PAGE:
U.S. News just released its 2020 Best Colleges rankings on September 8. Published annually since 1985, they are the most widely read of any national rankings of colleges and universities. While they are often criticized for the predictability of the rankings of elite schools like Yale or Carleton, based on wealth and status rather than student learning, what — if anything — might they tell us about the eight Adventist undergraduate institutions in the United States?
Adventist colleges and universities in the United States are doing well, considering their non-elite status, lack of large endowments, and faith-based missions to help anyone who qualifies to attend and succeed. While the rankings change from year to year, in 2020 congratulations go to Pacific Union College (PUC) and Southwestern Adventist University (SWAU).
PUC is the only Adventist school in the “Top Ten” category, though SWAU is a close second at 11. All Adventist schools are in the top 40% or better (excluding Andrews University (AU), as I explain shortly).
This indicator covers a fairly long list of items (see table below) and is certainly the one most comprehensive score. However, its relative meaning depends in part on the category where a school finds itself. For example, AU has been placed in the National Universities category, with 399 schools. This gives it the unhelpful ranking of 293-381 — essentially meaningless. On the other hand, Walla Walla University (WWU), La Sierra University (LSU), and Southern Adventist University (SAU) are in the Regional Universities classification, in groups of about 130. This makes their rankings of 49 (WWU), 50 (SAU), and 53 (LSU), more meaningful: they are all three in the top 40% of comparable small universities. Similarly, Oakwood University (OU), SWAU, Union College (UC), and PUC are considered Regional Colleges. These groups vary more widely. OU is 46 in a group of 136 (top 34%), UC is 32 in a group of 88 (top 36%), and UC and PUC are in a group of 103, scoring 11 and 10 respectively.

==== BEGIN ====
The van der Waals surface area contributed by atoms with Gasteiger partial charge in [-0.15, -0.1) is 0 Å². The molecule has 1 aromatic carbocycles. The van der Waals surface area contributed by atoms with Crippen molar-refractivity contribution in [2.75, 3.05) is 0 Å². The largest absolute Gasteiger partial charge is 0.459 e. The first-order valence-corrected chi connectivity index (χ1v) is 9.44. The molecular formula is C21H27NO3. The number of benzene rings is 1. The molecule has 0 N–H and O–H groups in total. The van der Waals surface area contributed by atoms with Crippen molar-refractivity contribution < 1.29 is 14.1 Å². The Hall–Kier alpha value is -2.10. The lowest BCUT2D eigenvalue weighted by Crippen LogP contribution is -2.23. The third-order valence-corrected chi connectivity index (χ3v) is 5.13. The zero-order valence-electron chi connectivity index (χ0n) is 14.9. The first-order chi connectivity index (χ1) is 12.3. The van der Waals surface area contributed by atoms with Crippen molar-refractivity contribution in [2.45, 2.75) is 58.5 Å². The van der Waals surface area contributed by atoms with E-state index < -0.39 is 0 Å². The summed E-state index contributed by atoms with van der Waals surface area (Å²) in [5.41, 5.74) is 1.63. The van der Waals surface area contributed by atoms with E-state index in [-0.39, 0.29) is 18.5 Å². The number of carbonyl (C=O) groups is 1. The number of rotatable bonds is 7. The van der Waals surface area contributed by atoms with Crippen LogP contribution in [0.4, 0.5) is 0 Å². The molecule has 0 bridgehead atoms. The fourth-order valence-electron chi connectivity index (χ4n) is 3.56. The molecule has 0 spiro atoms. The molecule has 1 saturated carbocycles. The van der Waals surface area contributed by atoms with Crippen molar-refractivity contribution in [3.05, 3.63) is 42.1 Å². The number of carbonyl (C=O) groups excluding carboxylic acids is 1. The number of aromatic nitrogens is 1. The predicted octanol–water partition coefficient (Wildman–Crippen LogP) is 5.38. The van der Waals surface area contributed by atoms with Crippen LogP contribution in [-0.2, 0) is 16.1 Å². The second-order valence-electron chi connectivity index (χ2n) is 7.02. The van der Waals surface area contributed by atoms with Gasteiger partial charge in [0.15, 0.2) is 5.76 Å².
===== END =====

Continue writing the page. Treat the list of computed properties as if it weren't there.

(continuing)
Every year there are other, secondary categories. This year there were six; however, no Adventist school was able to make the “Most Innovative” or the “Undergraduate Teaching” lists. But there were Adventist schools in each of the other four categories, as follows:
Best for Veterans
Only two Adventist schools manage to show in this category: PUC ranks 7/103, while SAU ranks 31/136.
Four schools are ranked here: PUC is 4/103, LSU is 23/128, UC is 24/88, and SAU is 36/136.
All the Adventist schools but one — WWU — rank in this area. This is good news. The mission of Adventist higher education should include improving the lot of the less fortunate, and the fact that so many lower income students are doing well in Adventist colleges and universities is heartening. The big winner here is SWAU, which ranked #3 in its class of 103, the highest single ranking in any area for Adventist schools.
Adventists can be proud of the quality of the Adventist Colleges and Universities in the United States; we all should urge potential students to consider an Adventist education.
Table of 202 U.S. News Rankings of Adventist Schools
Overall Ranking: Quality is determined by a complex mix of factors such as graduation and retention rates, faculty degrees, class size, student SAT/ACT scores, spending per student on academic resources, alumni giving, and so on. For much more detail, click here to go to the U.S. News website.
Best for Veterans: The institution is certified for the GI Bill, the institution participates in the Yellow Ribbon Program, and for the third consecutive year the institution must have enrolled a minimum of 20 veterans and active service members, or a critical mass, in the 2018-2019 academic year. Includes only schools in the top half of their category.
Social Mobility: The score is based on the graduation and retention rates of Pell-grant eligible students (from households with incomes below $50,000). Schools get credit for having large numbers of Pell eligible students, and for having high success rates for those students, relative to non-Pell recipients.
Best Value: All schools in the top half of their 2020 Best Colleges ranking categories were numerically ranked based on their weighted score of three variables: the ratio of quality to price accounted for 60% of the overall score, the percentage of all undergraduates receiving need-based grants accounted for 25%, and the average discount accounted for 15%.
Nancy Hoyt Lecourt is Professor of English and Academic Dean Emerita at Pacific Union College. She is retired and living in Angwin, California.
Image credit: U.S. News Best Colleges website
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This is a companion discussion topic for the original entry at http://spectrummagazine.org/node/9897